I looked at some lists of movies to find ones with three D's in their titles.  There are surprisingly few of them.  I didn't start out looking for 15-letter movie titles, but finding CROCODILE DUNDEE and INDEPENDENCE DAY, both of which I really wanted to use, I tried to find another 15-letter movie and was lucky to find STAND AND DELIVER.

By the way, did you notice the films are in chronological order?
  
Did you have a low-word count in mind when you designed the grid? We don't often see a themeless-style grid with dedicated 51 theme squares. Where were the trouble spots for you in the filling process?

I wasn't intending to make a low word count puzzle, but the way I construct, I usually start with a lower word count grid and add blocks if I can't find a way to fill the grid cleanly.  With THREED on the bottom row, it was natural to have a stack of 8-letter entries on the other side.  But that wasn't working well so I added the pair of black squares to make the first and last across entries 7-letters long.  And I was able to make that work (Rich didn't ask me to revise my grid and didn't make any changes).

The rest of the grid seems pretty normal to me.  There's even several 3-letter entries in the upper left/lower right corners, which I usually try to avoid.  Having three 15-letter theme answers helps keep the word count low.
 
What's your background? Who introduced you to crossword solving and later on construction?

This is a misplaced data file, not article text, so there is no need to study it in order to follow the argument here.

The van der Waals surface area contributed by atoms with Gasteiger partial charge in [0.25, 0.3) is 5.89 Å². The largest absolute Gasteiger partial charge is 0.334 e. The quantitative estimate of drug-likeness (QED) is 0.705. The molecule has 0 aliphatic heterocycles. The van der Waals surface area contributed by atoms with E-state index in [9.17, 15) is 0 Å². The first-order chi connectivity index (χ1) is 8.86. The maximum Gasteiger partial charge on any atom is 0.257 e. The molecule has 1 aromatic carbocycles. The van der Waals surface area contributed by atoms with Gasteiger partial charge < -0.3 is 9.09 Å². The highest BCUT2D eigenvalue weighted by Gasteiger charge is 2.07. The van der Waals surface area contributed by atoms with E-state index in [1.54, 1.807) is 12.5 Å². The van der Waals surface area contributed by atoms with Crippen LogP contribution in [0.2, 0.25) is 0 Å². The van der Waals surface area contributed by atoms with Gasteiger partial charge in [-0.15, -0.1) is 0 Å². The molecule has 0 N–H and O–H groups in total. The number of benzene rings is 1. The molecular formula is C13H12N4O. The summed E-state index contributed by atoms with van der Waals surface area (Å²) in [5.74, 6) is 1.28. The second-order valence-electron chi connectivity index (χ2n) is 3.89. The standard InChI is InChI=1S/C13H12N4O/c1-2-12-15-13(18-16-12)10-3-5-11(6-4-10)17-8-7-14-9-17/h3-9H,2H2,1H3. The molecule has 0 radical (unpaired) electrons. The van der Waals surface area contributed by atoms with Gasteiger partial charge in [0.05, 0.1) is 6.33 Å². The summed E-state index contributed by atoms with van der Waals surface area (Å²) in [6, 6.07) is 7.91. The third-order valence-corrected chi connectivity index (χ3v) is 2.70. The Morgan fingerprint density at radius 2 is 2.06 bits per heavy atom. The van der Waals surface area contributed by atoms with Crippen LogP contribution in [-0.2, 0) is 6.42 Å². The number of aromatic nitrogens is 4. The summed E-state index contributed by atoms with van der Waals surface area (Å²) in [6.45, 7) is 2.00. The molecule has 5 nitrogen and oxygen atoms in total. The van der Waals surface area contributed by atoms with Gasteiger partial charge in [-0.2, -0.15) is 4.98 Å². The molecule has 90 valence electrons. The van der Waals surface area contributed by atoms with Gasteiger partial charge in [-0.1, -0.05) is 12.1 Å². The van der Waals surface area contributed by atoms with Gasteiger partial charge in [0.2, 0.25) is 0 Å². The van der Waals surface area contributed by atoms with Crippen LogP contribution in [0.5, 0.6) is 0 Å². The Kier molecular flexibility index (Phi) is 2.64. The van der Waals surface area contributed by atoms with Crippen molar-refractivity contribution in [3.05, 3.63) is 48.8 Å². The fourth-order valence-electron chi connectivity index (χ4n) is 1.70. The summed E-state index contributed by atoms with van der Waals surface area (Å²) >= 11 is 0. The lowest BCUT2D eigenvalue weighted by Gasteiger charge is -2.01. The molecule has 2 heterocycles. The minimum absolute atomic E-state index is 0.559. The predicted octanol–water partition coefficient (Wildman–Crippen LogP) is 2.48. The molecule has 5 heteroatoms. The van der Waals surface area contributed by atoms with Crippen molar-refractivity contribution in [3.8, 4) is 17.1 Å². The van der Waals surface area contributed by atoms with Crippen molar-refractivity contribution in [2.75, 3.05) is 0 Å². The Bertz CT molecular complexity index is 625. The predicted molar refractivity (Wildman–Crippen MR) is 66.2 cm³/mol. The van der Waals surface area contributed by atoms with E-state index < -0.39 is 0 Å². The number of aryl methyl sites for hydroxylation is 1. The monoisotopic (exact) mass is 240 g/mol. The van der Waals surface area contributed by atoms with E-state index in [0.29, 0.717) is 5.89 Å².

I discovered puzzles when I was young.  I'm not sure how I was introduced, I just remember seeing them on magazine stands and eventually buying them.  But I didn't like crosswords, they were too hard!  I remember being excited when Dell Pencil Puzzles & Word Games first came out, because it didn't have any crosswords!  Alas, I'm not sure what year that was, mid-late 70's sometime.

I don't have much memory of crosswords specifically until 2008, when I posted a dorky little crossword (5x5) on Ken Jennings's blog site.  A fellow named Bill MacDonald (see http://www.j-archive.com/showplayer.php?player_id=1285) saw my puzzle and suggested I try making actual publishable crosswords.  So I decided to give it a try.  As you know, there's a lot to learn before you can make publishable puzzles.  I was lucky Will accepted my 3rd submission (I might have given up if I'd had 8 or 10 rejections without any acceptances).  Rich accepted a submission at about the same time.  And I've been making (not always publishing) crossword puzzles ever since.
  
What kind of theme and entries interest you the most and what kind do you try to avoid in your grids?

As a constructor, I'm trying to think of original theme ideas.  These puzzles are more interesting to make than themes you've seen many times before.  Original ideas by their nature don't fit into categories well, but I will say I like puzzles with meta answers.  I'm trying to learn to create good ones, I have more to learn.  I'm generally not big on wordplay themes, because they've been done a lot and there are several constructors that are better at making them than me.

As for entries I like and ones I try to avoid, I don't think I'm unusual there.  I really like trivia, so I like entries like RAYEWRY that are interesting but not very well known.  I also like entries that can be figured out even if they aren't well known (you may not know what a DUCHY is, but you've heard of a duchess and a monarchy, so the word makes sense for its definition).  I really don't want to offend people, so I try to stay away from entries that might bother somebody.  I'm also not fond of phrases that feel like words just spliced together...but they do come in handy sometimes (like 13 Down).